If you’ve been watching Vikings on the History Channel for the last several years then you’ve likely noticed the rise and subsequent fall of Ragnar Lothbrok, a figure in Viking lore that’s said to be more legend than reality, but you’ve also managed to see the tale of his sons, Bjorn Ironside, Ivar the Boneless, Ubbe, Hvitserk, and Sigurd. Obviously Sigurd didn’t make it that far as Ivar killed him in a fit of rage, but it’s amazing to see that Hvitserk, who’s been afraid of Ivar’s return for so long, has made it this far. One thing about this show and its historical leanings however is that it’s definitely left the rails a time or two, or more, and done its own thing as much of what has happened in the course of seven years on the small screen has been accurate, but much more has not. In this current and final season of the show Ivar has been seen to be a guest of Prince Oleg the Prophet among the Rus, cousins to the Vikings and descendants of those that ventured further east, conquering and establishing settlements as they went. One very big difference between the Rus and Ivar’s people however is that they abandoned the worship of the old gods such as Odin, Thor, and all the rest, while those that remained in Norway cling to the old ways. While this has been mentioned more than once however it’s definitely not the main theme since conquest has been the goal of those that seek power throughout the history of the show. And for Ivar, power is all that has mattered most times.
In a historical sense many of the characters in Vikings are hard to pinpoint in history since several of them are said to be representative of various individuals throughout history. Bjorn is said to be real, and Ivar has been documented as real, but their eventual feuding appears to be more likely a fabrication of the show than anything. Yet for all that, history kind of dulls in comparison to the far more entertaining aspect of the show, as in season 6, particularly the finale, it as seen that Bjorn is beset on all sides by troubles, not the least of which is his failed kingship, which was given over to King Harald. The notion that the Rus are coming however is just one more problem that Bjorn must deal with as he furiously attempts to figure out how to stifle his brother Ivar and his attempts to take Harald’s capital. Without the support of the other kings in the region however the Rus are simply too powerful and too many to be easily routed and, as one could guess, things get ugly very quickly as the battle begins.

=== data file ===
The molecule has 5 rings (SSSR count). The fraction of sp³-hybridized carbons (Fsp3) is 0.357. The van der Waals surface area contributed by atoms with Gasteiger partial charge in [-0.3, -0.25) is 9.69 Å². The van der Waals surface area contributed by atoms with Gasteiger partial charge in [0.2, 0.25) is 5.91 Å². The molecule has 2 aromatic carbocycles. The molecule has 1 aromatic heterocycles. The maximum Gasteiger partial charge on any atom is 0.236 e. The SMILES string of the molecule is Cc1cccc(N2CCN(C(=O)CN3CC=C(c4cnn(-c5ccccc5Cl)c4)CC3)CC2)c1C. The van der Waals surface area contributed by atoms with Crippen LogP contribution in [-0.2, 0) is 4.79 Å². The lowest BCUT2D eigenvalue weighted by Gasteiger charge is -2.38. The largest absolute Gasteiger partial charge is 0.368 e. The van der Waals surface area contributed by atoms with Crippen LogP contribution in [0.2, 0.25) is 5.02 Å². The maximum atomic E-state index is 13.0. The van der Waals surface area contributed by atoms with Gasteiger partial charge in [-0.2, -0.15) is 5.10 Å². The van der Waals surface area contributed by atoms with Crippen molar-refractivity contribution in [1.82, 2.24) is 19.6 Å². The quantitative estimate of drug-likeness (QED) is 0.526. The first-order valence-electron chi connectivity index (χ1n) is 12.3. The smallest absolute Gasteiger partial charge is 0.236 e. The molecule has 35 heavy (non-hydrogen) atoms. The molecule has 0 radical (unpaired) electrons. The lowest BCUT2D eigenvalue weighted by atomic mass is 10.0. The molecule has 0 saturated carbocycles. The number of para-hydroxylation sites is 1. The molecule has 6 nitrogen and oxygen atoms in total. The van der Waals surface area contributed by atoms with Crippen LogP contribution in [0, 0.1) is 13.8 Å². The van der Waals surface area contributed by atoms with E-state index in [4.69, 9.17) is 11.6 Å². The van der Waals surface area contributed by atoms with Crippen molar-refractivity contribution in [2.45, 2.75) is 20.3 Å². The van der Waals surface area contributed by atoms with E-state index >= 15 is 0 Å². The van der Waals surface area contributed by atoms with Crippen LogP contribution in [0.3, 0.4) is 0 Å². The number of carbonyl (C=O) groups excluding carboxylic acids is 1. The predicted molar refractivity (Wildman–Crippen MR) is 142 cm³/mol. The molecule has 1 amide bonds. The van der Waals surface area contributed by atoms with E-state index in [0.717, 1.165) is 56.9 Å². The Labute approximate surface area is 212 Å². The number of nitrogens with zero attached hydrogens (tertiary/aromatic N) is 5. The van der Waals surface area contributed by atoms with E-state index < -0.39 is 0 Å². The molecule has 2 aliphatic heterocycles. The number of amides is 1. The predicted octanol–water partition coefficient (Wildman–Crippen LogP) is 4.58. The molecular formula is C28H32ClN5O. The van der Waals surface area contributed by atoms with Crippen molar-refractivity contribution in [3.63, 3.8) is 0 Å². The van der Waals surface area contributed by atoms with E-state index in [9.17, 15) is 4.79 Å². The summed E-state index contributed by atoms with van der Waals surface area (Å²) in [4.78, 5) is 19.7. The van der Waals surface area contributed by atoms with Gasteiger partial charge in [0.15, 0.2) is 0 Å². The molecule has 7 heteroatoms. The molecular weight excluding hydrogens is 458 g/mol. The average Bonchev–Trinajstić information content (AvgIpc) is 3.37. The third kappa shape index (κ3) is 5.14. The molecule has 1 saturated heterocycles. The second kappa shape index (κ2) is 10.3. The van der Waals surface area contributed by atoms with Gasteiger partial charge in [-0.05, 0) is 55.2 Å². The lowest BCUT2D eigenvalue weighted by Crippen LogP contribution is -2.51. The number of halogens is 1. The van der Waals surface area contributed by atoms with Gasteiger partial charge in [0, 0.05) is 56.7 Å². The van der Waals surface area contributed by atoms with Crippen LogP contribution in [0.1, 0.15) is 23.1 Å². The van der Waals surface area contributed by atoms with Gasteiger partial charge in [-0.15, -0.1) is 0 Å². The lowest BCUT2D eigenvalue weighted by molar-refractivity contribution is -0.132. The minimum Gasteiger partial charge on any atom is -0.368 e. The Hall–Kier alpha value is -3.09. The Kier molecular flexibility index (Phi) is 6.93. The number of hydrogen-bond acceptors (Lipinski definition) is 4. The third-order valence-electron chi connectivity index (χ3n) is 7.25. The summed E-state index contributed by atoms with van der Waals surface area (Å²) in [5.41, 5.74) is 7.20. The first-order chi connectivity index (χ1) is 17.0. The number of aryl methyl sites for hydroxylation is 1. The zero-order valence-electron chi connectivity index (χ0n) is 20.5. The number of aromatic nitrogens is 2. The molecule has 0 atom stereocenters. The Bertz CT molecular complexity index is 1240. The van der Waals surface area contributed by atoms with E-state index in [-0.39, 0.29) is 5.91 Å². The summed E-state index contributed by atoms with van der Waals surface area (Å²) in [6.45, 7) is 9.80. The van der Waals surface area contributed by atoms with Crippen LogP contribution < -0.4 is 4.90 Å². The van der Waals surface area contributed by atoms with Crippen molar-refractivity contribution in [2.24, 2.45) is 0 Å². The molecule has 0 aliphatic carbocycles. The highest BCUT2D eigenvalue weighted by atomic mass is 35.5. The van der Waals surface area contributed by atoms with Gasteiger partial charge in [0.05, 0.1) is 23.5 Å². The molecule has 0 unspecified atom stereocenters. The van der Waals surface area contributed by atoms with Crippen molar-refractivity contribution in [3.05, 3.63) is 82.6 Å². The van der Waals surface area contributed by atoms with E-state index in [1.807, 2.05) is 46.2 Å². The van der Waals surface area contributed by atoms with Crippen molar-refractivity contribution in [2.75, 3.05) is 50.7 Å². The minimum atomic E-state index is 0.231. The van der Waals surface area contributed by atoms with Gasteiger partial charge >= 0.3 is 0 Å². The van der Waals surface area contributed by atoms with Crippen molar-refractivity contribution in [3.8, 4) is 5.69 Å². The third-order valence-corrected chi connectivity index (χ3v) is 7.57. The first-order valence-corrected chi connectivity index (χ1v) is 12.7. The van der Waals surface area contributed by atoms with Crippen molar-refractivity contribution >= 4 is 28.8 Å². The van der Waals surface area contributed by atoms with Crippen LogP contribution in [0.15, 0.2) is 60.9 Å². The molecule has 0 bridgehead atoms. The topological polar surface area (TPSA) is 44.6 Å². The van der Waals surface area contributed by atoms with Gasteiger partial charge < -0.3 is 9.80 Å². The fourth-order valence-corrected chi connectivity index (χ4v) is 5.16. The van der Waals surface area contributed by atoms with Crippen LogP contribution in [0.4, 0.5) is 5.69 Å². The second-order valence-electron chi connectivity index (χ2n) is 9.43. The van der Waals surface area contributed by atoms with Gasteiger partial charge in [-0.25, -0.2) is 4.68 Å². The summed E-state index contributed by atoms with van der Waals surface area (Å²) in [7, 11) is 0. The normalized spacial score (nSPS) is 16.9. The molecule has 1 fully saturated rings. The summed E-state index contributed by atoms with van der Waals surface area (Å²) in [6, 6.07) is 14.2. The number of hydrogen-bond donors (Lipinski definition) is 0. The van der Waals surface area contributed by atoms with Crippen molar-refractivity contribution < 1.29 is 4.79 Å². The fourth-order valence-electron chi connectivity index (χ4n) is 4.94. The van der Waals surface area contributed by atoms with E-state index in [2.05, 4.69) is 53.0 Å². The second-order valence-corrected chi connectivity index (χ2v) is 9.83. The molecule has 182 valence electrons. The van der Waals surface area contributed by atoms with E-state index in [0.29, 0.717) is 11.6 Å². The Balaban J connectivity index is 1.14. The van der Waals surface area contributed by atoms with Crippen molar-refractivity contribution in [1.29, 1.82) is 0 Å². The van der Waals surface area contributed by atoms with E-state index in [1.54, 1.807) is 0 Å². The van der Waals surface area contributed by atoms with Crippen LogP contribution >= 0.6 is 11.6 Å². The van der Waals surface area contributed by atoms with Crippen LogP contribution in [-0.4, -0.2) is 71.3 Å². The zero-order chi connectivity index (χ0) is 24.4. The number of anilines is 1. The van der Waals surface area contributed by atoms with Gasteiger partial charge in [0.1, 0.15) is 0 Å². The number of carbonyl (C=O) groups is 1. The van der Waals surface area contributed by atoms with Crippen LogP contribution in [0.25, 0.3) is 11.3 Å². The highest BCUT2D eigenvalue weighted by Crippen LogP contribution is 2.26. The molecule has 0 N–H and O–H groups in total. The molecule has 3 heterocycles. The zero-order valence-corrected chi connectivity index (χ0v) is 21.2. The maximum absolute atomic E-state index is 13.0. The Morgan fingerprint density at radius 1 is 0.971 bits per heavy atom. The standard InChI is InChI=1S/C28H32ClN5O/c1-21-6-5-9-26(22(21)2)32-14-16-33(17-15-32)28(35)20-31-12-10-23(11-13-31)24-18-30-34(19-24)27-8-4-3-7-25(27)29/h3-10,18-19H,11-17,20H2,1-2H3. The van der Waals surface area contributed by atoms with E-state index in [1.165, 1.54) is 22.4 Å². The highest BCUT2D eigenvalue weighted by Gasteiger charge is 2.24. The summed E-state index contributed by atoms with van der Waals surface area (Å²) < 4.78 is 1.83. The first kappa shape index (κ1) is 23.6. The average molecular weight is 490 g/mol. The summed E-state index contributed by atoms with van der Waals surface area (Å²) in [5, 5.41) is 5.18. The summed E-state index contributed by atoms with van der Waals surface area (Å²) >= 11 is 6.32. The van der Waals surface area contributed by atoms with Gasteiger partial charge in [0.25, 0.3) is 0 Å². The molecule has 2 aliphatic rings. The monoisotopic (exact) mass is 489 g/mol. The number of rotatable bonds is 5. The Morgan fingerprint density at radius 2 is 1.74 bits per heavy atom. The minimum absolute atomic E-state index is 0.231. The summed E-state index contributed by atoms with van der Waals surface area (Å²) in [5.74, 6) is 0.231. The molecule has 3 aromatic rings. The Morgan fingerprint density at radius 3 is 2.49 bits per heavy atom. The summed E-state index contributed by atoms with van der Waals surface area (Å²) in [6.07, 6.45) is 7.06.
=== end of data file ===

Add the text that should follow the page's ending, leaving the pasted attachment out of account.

The problem with each brother trying outdo one another is that Bjorn has always had some type of belief that he would come out on top since he was fully believing he was in the right, that he fought for the people, and that he would do anything for them. Britt Lawrence of CinemaBlend has more to say about this matter. There’s no doubt that Bjorn is a man of the people, but in the series his idealism is a little naive at times, whereas Ivar’s belief that he was a god was beyond vainglorious and past any reasonable amount of arrogance. In other words, one brother wanted to fight for the people, the other only for himself. That left Ubbe and Hvitserk kind of lost in the middle, as they would never assume the throne save to keep it warm until their brothers returned. The loss of Lagertha was a serious blow that many felt keenly throughout the show, but the fact that it came at the hands of a less than stable Hvitserk was even worse. Leading up to the finale however it was a fitting end that most believed, especially since she was seen to reunite with Ragnar near the end. To say that this put Bjorn on the fast track to failure was only partly right since he’d already been headed that way after losing the kingship to Harald. Had the Vikings been able to rally and pull together the fight against the Rus might have gone quite differently, and we might not have seen Harald and Bjorn both lying on the ground, bleeding out as the credits began to roll. Whether both will die is hard to say since many would say that of course they will, their enemies have no interest in keeping them alive, particularly Ivar. But until the sixth season returns to offer a conclusion we just won’t know.
As Joseph Baxter and Michael Ahr from Den of Geek! put it, the second half of the season might not air until November, as this has been common in previous seasons. Until that time though the shock of seeing Ivar plunge his blade into Bjorn will no doubt take some time to wear off. What’s in store for the rest of the season, the rest of the show in fact, has yet to be revealed.